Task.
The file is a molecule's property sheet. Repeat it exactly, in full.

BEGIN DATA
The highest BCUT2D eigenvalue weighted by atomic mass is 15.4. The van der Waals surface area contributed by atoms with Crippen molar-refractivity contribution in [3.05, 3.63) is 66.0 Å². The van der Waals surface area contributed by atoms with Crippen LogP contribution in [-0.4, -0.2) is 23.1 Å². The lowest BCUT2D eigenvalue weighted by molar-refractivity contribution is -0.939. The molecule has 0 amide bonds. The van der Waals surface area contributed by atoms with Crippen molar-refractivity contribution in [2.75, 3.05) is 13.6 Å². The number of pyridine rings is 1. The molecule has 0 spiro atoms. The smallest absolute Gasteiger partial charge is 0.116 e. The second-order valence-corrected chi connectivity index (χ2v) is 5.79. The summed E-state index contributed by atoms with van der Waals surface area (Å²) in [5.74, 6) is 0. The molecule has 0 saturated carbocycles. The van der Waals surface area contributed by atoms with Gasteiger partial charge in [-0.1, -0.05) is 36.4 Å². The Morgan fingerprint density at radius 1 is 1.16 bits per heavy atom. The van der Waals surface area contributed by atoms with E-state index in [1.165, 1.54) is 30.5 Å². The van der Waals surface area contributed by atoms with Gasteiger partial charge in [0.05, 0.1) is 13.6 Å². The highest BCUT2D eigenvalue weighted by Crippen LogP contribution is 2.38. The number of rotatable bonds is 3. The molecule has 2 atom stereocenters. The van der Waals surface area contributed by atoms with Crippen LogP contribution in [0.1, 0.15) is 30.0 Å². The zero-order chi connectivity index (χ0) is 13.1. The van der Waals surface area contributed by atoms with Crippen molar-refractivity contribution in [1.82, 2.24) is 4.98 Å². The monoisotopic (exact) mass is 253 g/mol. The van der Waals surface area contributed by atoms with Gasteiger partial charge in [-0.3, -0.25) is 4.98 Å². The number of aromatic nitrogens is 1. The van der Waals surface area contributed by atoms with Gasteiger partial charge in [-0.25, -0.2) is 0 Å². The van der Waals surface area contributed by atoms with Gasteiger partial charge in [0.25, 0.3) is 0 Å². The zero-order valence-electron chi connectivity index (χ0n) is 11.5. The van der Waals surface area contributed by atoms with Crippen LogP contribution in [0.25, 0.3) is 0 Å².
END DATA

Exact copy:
The highest BCUT2D eigenvalue weighted by atomic mass is 15.4. The van der Waals surface area contributed by atoms with Crippen molar-refractivity contribution in [3.05, 3.63) is 66.0 Å². The van der Waals surface area contributed by atoms with Crippen LogP contribution in [-0.4, -0.2) is 23.1 Å². The lowest BCUT2D eigenvalue weighted by molar-refractivity contribution is -0.939. The molecule has 0 amide bonds. The van der Waals surface area contributed by atoms with Crippen molar-refractivity contribution in [2.75, 3.05) is 13.6 Å². The number of pyridine rings is 1. The molecule has 0 spiro atoms. The smallest absolute Gasteiger partial charge is 0.116 e. The second-order valence-corrected chi connectivity index (χ2v) is 5.79. The summed E-state index contributed by atoms with van der Waals surface area (Å²) in [5.74, 6) is 0. The molecule has 0 saturated carbocycles. The van der Waals surface area contributed by atoms with Gasteiger partial charge in [-0.1, -0.05) is 36.4 Å². The Morgan fingerprint density at radius 1 is 1.16 bits per heavy atom. The van der Waals surface area contributed by atoms with E-state index in [1.165, 1.54) is 30.5 Å². The van der Waals surface area contributed by atoms with Gasteiger partial charge in [0.05, 0.1) is 13.6 Å². The highest BCUT2D eigenvalue weighted by Crippen LogP contribution is 2.38. The number of rotatable bonds is 3. The molecule has 2 atom stereocenters. The van der Waals surface area contributed by atoms with Crippen LogP contribution in [0.1, 0.15) is 30.0 Å². The zero-order chi connectivity index (χ0) is 13.1. The van der Waals surface area contributed by atoms with Crippen molar-refractivity contribution in [1.82, 2.24) is 4.98 Å². The monoisotopic (exact) mass is 253 g/mol. The van der Waals surface area contributed by atoms with Gasteiger partial charge in [-0.3, -0.25) is 4.98 Å². The number of aromatic nitrogens is 1. The van der Waals surface area contributed by atoms with Gasteiger partial charge in [-0.25, -0.2) is 0 Å². The van der Waals surface area contributed by atoms with Gasteiger partial charge in [0.25, 0.3) is 0 Å². The zero-order valence-electron chi connectivity index (χ0n) is 11.5. The van der Waals surface area contributed by atoms with Crippen LogP contribution in [0.25, 0.3) is 0 Å².